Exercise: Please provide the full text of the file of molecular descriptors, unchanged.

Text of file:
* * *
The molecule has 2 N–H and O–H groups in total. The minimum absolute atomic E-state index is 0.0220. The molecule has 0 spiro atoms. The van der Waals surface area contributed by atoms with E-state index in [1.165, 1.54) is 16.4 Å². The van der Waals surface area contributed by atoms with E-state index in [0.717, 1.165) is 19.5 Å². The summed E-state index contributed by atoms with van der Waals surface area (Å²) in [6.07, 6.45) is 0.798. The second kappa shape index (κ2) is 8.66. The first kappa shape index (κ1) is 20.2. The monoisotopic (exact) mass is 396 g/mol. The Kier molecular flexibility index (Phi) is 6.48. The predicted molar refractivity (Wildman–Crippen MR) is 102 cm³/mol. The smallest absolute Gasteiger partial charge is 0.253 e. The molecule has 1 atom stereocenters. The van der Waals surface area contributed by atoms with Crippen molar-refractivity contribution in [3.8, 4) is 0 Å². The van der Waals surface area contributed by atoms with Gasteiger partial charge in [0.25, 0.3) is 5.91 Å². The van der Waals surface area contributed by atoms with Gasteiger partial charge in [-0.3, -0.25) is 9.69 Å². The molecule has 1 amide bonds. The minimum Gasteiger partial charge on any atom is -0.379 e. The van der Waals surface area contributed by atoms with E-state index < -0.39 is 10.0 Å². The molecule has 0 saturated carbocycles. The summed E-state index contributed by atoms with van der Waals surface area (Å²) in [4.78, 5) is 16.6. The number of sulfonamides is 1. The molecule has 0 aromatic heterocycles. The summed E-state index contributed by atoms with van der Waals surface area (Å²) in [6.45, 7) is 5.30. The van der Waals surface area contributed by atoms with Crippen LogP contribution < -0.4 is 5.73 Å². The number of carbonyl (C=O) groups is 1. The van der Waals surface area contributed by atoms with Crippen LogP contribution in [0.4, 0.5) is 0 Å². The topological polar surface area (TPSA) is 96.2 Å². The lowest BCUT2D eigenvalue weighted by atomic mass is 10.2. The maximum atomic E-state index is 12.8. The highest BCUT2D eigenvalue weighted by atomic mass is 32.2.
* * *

The molecule has 2 N–H and O–H groups in total. The minimum absolute atomic E-state index is 0.0220. The molecule has 0 spiro atoms. The van der Waals surface area contributed by atoms with E-state index in [1.165, 1.54) is 16.4 Å². The van der Waals surface area contributed by atoms with E-state index in [0.717, 1.165) is 19.5 Å². The summed E-state index contributed by atoms with van der Waals surface area (Å²) in [6.07, 6.45) is 0.798. The second kappa shape index (κ2) is 8.66. The first kappa shape index (κ1) is 20.2. The monoisotopic (exact) mass is 396 g/mol. The Kier molecular flexibility index (Phi) is 6.48. The predicted molar refractivity (Wildman–Crippen MR) is 102 cm³/mol. The smallest absolute Gasteiger partial charge is 0.253 e. The molecule has 1 atom stereocenters. The van der Waals surface area contributed by atoms with Crippen molar-refractivity contribution in [3.8, 4) is 0 Å². The van der Waals surface area contributed by atoms with Gasteiger partial charge in [0.25, 0.3) is 5.91 Å². The van der Waals surface area contributed by atoms with Gasteiger partial charge in [-0.3, -0.25) is 9.69 Å². The molecule has 1 amide bonds. The minimum Gasteiger partial charge on any atom is -0.379 e. The van der Waals surface area contributed by atoms with E-state index < -0.39 is 10.0 Å². The molecule has 0 saturated carbocycles. The summed E-state index contributed by atoms with van der Waals surface area (Å²) in [4.78, 5) is 16.6. The number of sulfonamides is 1. The molecule has 0 aromatic heterocycles. The summed E-state index contributed by atoms with van der Waals surface area (Å²) in [6.45, 7) is 5.30. The van der Waals surface area contributed by atoms with Crippen LogP contribution < -0.4 is 5.73 Å². The number of carbonyl (C=O) groups is 1. The van der Waals surface area contributed by atoms with Crippen LogP contribution in [0.4, 0.5) is 0 Å². The topological polar surface area (TPSA) is 96.2 Å². The lowest BCUT2D eigenvalue weighted by atomic mass is 10.2. The maximum atomic E-state index is 12.8. The highest BCUT2D eigenvalue weighted by atomic mass is 32.2.